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photo credit @marcelledesignllc

 

The key to using patterned tile is to use it sparingly. I would not consider putting a patterned tile in a large shower, it would become overwhelming and potentially date itself very quickly. I would even caution using it on backsplashes if you have a lot of it.

 

A small backsplash area or a small section to highlight an area is totally cool in my book.

 

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photo credit @a_v_interiors

 

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photo credit @total360interiors

 

And don’t forget the fireplace! It’s the perfect place to add some pattern. I just finished my lower level and chose a patterned tile to highlight the main focal point of the room.

 

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So what do you think? Can you handle a little pattern in your life? My advice: use it sparingly, wisely and keep it classic. And have some fun!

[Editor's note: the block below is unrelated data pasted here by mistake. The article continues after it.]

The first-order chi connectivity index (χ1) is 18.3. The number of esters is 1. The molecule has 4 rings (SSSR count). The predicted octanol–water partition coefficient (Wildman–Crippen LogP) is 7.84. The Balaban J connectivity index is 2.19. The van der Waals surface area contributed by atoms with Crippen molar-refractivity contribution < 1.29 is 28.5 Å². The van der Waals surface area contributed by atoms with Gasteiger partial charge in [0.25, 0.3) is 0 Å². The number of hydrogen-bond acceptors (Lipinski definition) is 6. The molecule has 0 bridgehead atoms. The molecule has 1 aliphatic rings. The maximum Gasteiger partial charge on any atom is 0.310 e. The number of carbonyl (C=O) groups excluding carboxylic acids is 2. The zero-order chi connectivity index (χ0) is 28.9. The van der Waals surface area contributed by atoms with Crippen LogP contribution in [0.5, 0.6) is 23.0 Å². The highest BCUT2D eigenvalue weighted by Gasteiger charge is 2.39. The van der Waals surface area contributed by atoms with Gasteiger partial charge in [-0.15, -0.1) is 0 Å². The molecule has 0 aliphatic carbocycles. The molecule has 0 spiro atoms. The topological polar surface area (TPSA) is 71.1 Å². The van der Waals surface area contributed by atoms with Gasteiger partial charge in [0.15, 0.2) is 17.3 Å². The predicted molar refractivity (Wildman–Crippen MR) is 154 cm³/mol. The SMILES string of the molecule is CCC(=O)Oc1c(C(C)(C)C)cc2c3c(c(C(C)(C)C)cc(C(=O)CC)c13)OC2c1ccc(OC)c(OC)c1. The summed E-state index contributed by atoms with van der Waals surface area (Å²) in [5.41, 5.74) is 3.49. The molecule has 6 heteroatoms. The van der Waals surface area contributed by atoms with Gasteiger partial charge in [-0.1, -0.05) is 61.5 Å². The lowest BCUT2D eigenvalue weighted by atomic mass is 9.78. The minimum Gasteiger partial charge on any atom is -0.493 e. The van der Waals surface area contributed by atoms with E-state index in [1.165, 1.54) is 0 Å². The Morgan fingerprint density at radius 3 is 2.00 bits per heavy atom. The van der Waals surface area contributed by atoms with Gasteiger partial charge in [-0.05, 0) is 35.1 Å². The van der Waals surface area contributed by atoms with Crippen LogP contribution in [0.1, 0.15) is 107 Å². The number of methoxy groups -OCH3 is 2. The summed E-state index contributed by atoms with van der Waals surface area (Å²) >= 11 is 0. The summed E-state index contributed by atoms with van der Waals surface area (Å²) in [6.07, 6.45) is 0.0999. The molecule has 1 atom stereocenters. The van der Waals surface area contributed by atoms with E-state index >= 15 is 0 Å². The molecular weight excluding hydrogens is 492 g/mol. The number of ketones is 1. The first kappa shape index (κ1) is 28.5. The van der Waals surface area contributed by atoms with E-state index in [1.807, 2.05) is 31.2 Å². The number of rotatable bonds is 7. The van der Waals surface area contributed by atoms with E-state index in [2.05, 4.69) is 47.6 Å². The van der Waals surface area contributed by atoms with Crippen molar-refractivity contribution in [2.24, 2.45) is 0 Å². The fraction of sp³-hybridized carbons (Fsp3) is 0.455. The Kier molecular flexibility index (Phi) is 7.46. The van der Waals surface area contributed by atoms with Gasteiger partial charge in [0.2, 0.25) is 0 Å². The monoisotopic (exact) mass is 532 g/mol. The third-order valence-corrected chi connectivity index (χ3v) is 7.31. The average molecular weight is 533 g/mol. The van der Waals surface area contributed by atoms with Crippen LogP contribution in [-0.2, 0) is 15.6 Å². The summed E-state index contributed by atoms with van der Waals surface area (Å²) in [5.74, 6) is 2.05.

How High Should I Hang A Dining Room Light Fixture?

Many times when I am in a client’s home I notice a few things about the dining room. One of those things is the height that their light fixture is hung above the table. Most of the time it is too high.  In the photo to the right I feel the light is too high but it also is too large for the table.dining-room light too high

I think many times what happens is when people are moving in or out they clip the light fixture up so they won’t hit their heads when the table is gone and then it never gets lowered again. Or people just don’t know how to hang it so I’m here to help!

A general rule of thumb is that the bottom of the light should be about 30-34 inches above the table. Most table heights are 30″ so you are looking at approximately 62″ off the floor if your table isn’t in the room yet.

The dining room light fixture is normally the primary architectural feature of the room besides being the main source of light. So function as well as overall room decor is key.